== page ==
There’s a Lot to Celebrate This Labor Day: The Summer Has Been Filled with Victories for Workers

Lambert here: Good to see somebody working on the aggregate demand problem…

By Michael Arria, associate editor at AlterNet and AlterNet’s labor editor. Originally published at Alternet.

Labor Day is regarded as “the unofficial end of summer” for many Americans, a time for one last cookout party and back-to-school discounts. Its history is all but forgotten but it remains crucial.

The holiday was signed into law by President Grover Cleveland in 1894, days after members of the United States Army and the United States Marshall Service had killed 30 workers during the Pullman Strike. The legislation was something of an attempt to win hearts and minds: unions were justifiably skeptical of the government and the holiday was seen as a way to win some support. May 1st was floated out, but people already celebrated International Workers’ Day on that day, commemorating the workers killed during the Haymarket Affair. Cleveland thought celebrating Labor Day on May 1st would encourage more protests, strikes and riots. The first Monday of September was selected to avoid further unrest.

This Labor Day is a particularly great opportunity to remember the holiday’s history as 2016 has featured some major victories for workers. With the media, and many Americans, focused on the presidential election it’s possible that they’ve slipped under your radar. Here’s a roundup:

1.) Overtime Pay Was Given to Millions of Additional Workers

In May, the Labor Department announced that it would extend its overtime protections to millions of additional workers by increasing the overtime salary threshold. Formerly, workers who made less than $23,660 were entitled to overtime pay if they worked more than 40 hours. However, the Obama administration doubled the number and brought it up to  $47,476.

An EPI (Economic Policy Institute) study of the legislation demonstrates that the new rules should impact 12.5 million workers. The chart below shows how many workers would be impacted in each state:

2.) A New Rule Will Hold Contractors Who Cheat Workers Accountable

Despite opposition, from the GOP and lobbyists, President Obama implemented the Fair Pay & Safe Workplaces Executive Order, which will punish federal contractors for repeatedly violating worker safety. The new rules will require companies to report previous violations when bidding for new contracts of $500,000 or more. Effectively, this would make it harder for companies that cheat workers to conduct business.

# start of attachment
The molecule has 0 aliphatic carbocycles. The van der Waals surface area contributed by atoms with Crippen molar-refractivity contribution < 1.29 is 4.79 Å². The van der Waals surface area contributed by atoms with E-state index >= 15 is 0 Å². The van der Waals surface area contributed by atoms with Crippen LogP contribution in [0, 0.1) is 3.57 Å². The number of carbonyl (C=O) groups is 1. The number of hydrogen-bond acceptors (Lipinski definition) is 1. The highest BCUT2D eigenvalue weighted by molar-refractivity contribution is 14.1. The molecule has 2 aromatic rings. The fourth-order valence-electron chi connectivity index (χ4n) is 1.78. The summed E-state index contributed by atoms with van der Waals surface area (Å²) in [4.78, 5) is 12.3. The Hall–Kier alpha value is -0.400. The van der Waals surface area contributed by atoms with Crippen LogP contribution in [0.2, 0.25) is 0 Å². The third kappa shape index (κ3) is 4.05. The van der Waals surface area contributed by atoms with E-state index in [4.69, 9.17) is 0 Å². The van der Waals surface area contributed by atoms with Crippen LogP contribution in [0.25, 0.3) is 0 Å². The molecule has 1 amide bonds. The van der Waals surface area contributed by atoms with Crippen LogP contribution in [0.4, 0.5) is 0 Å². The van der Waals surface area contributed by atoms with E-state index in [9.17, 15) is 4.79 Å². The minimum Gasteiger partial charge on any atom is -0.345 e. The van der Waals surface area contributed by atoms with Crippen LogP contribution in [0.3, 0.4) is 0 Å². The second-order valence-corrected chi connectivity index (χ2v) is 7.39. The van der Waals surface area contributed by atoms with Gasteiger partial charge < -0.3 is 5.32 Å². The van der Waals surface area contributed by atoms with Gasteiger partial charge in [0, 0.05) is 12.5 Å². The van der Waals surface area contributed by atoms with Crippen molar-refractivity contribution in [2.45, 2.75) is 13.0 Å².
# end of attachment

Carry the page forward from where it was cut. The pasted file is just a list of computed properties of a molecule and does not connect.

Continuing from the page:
The Obama administration actually issued the order in 2014, but was just finalized by the Labor Department and the Federal Acquisition Regulatory Council. The New York Times editorial board has declared that “despite Republican objections”, the new rule is a “big step forward for labor standards.”

Nancy Zirkin, executive vice president of The Leadership Conference on Civil and Human Rights, released a statement on behalf of the organization regarding the order: 

“This is good news for working people and for the entire country. One in five Americans is employed by a federal contractor and this will help protect millions of workers from wage abuse, workplace discrimination, and unsafe working conditions. This measure is a major step forward in ensuring that federal contractors provide fair and safe conditions for their employees. And for businesses that play by the rules, there will be no burden from implementing these new regulations.”

3.) NLRB Ruled That Graduate Students at Private Universities May Unionize 

The National Labor Relations Board just overturned the ruling that denied graduate students collective bargaining rights. The decision was handed down in response to a grad student union bid at Columbia University and it reverses an earlier ruling against a grad student union at Brown University, which had been the law for over a decade.

The Service Employees International Union (SEIU) released a statement applauding the decision: “Restoring the rights of graduate workers is a critical step in ensuring that those on the front-lines of teaching and researching at colleges and universities have a voice in improving higher education for all of us.”